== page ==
What If My Ex and I Agree What Should Happen with Our Children?
Do you and your ex agree about what should happen with your child or children? Do you agree about who will have physical and legal responsibility? Do you agree about visitation? The court will probably make your agreement be the court order. But the judge has to agree that your plan is good for your child or children.
What If My Ex and I Don't Agree?
What if you and your ex can't agree about what should happen with your child or children? The court will decide who gets physical and legal responsibilities. This happens at a "contested hearing." A contested hearing is a trial in front of a judge. You will have to present evidence to the court about why you should get custody. The evidence is usually testimony from parents, teachers, doctors, and other people who know your child, you, and your ex.
The court considers certain factors to make its decision. The most important factor is what the court believes will be best for your child. This is called the "best interests" of your child. "Best interests" is what the judge believes the law and the facts say would be the best for your child. Do you want to learn more about "best interests"? Go to our Best Interests of the Child page.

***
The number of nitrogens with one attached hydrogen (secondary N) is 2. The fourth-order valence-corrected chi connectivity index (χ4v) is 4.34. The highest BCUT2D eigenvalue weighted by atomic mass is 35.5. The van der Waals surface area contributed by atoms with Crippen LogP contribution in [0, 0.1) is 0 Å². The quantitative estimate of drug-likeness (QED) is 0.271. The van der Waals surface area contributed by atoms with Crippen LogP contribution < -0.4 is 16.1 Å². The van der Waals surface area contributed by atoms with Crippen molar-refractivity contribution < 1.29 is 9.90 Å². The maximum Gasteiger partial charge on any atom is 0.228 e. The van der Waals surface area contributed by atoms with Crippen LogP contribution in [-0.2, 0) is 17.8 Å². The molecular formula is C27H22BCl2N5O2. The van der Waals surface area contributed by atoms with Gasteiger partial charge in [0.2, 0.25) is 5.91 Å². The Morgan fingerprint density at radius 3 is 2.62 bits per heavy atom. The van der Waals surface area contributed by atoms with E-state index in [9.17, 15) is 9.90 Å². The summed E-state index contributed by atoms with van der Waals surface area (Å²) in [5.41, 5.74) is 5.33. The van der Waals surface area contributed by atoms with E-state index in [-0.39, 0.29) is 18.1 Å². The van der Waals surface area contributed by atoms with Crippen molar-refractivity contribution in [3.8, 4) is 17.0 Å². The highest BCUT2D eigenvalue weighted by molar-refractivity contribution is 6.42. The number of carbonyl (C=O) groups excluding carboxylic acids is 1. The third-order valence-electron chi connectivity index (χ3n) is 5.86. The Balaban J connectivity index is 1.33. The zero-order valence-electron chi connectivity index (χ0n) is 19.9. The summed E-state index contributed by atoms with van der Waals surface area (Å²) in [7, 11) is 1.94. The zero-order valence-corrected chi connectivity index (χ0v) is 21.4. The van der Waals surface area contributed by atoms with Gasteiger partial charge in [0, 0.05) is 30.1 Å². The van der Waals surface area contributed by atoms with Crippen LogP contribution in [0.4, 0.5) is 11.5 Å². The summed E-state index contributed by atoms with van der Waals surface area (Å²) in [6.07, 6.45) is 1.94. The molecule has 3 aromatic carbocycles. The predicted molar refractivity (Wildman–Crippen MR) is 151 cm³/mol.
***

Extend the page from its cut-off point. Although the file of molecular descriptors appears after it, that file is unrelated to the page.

The court can't order you to share physical responsibility with your ex. You and your ex have to agree if you want to share physical responsibility.
Most people believe it's best for children if parents agree about custody. What if you and your ex can't agree? The court will decide for you. The court will make an order about custody and visitation. The court will make the order based on what the judge believes is in your child's "best interests."
The court may order you to take part in a Family Court program. These programs are designed to help parents, or the court, decide about the children. These are some of the court programs the court could order:
- Home study
- Parent coordination
- Children's panel
- Visitation masters
- Forensic evaluation
Read more about parental rights and responsibilities on the Court's website.